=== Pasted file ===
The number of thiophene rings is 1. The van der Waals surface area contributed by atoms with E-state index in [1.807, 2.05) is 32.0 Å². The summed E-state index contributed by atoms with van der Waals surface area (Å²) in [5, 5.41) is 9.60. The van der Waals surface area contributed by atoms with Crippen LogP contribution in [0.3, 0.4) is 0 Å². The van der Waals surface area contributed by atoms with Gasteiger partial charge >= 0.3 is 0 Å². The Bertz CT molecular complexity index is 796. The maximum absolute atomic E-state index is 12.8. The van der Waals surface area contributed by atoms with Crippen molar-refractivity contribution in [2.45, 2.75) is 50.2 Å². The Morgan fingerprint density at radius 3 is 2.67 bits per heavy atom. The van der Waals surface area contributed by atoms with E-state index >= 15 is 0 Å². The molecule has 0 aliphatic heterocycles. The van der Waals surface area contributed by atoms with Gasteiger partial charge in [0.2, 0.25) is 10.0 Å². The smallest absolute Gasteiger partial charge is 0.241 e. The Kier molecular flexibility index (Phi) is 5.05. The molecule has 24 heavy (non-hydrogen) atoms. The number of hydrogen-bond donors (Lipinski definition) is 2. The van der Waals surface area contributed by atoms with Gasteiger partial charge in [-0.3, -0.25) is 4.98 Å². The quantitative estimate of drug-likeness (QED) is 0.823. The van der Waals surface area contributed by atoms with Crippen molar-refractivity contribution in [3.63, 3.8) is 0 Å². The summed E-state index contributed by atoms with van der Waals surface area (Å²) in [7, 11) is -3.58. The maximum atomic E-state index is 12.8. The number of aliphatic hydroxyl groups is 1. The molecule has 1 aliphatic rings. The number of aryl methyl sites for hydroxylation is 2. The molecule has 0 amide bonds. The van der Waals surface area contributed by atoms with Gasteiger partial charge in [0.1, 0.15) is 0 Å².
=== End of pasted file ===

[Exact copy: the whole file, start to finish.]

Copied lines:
The number of thiophene rings is 1. The van der Waals surface area contributed by atoms with E-state index in [1.807, 2.05) is 32.0 Å². The summed E-state index contributed by atoms with van der Waals surface area (Å²) in [5, 5.41) is 9.60. The van der Waals surface area contributed by atoms with Crippen LogP contribution in [0.3, 0.4) is 0 Å². The van der Waals surface area contributed by atoms with Gasteiger partial charge >= 0.3 is 0 Å². The Bertz CT molecular complexity index is 796. The maximum absolute atomic E-state index is 12.8. The van der Waals surface area contributed by atoms with Crippen molar-refractivity contribution in [2.45, 2.75) is 50.2 Å². The Morgan fingerprint density at radius 3 is 2.67 bits per heavy atom. The van der Waals surface area contributed by atoms with E-state index >= 15 is 0 Å². The molecule has 0 aliphatic heterocycles. The van der Waals surface area contributed by atoms with Gasteiger partial charge in [0.2, 0.25) is 10.0 Å². The smallest absolute Gasteiger partial charge is 0.241 e. The Kier molecular flexibility index (Phi) is 5.05. The molecule has 24 heavy (non-hydrogen) atoms. The number of hydrogen-bond donors (Lipinski definition) is 2. The van der Waals surface area contributed by atoms with Gasteiger partial charge in [-0.3, -0.25) is 4.98 Å². The quantitative estimate of drug-likeness (QED) is 0.823. The van der Waals surface area contributed by atoms with Crippen molar-refractivity contribution in [3.63, 3.8) is 0 Å². The summed E-state index contributed by atoms with van der Waals surface area (Å²) in [7, 11) is -3.58. The maximum atomic E-state index is 12.8. The number of aliphatic hydroxyl groups is 1. The molecule has 1 aliphatic rings. The number of aryl methyl sites for hydroxylation is 2. The molecule has 0 amide bonds. The van der Waals surface area contributed by atoms with Gasteiger partial charge in [0.1, 0.15) is 0 Å².